From the Inter Press Service, writer Miriam Gathigah describes the trouble that women are having.
But meeting the requirements has not been an easy task for some women. Stella Omollo from Nyanza region was only able to access the fund after a long wait.
"It is true there are women who want the money but can’t meet the requirements. There are those who have no idea what a business plan is and run whatever business they have as a way of life and not really with a business mindset," Omollo says.
Omollo also did not know how to draw up a business plan until she asked her nephew, a college student, to help her. Omollo, however, says it is the responsibility of the fund officials to ensure that women are adequately trained and know how to access the funds.
"Indeed we are trained before accessing the money, but the information is generally inadequate and only benefits women who are quick to understand issues. Most of the target group for the fund have no proper education and are in the informal sector," Omollo says.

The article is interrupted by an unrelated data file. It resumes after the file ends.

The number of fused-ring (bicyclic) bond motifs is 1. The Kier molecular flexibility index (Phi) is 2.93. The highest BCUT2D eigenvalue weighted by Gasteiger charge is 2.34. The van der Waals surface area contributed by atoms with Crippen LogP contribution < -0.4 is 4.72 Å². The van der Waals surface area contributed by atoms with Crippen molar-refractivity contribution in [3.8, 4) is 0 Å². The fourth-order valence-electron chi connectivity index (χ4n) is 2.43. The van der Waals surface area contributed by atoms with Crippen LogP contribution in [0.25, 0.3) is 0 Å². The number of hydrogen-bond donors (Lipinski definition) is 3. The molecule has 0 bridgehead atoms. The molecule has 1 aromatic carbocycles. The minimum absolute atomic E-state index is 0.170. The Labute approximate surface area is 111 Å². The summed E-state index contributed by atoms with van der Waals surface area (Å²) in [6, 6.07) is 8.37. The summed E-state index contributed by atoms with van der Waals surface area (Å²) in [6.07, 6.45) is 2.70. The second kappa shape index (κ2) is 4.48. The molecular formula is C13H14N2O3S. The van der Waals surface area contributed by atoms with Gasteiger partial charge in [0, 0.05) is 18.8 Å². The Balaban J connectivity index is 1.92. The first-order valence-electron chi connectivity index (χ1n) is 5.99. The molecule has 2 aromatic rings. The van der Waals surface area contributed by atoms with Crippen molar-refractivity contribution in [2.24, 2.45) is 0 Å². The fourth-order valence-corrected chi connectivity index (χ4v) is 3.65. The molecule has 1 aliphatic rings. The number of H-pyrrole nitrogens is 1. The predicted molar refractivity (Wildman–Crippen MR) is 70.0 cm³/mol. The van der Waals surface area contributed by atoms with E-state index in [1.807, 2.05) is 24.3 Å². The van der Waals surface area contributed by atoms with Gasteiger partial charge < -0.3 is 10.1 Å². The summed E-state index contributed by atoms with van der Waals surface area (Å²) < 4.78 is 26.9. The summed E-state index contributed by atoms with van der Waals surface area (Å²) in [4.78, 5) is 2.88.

Wambui agrees: "What’s the point of a one-off session for women in the informal sector? We need consistent training, perhaps once every three months to keep us on track."
When the fund started each of the 210 constituencies in the country were allocated the equivalent of 12,000 dollars; but this has now been doubled to meet demand through an increased national budgetary allocation.
The Fund's CEO, Samuel Wainaina, has heard the complaints about women having a hard time accessing the money available.
"There have been complaints relating to lack of information on where to access disbursed funds, particularly among rural women. There is need for more information," Wainaina admits.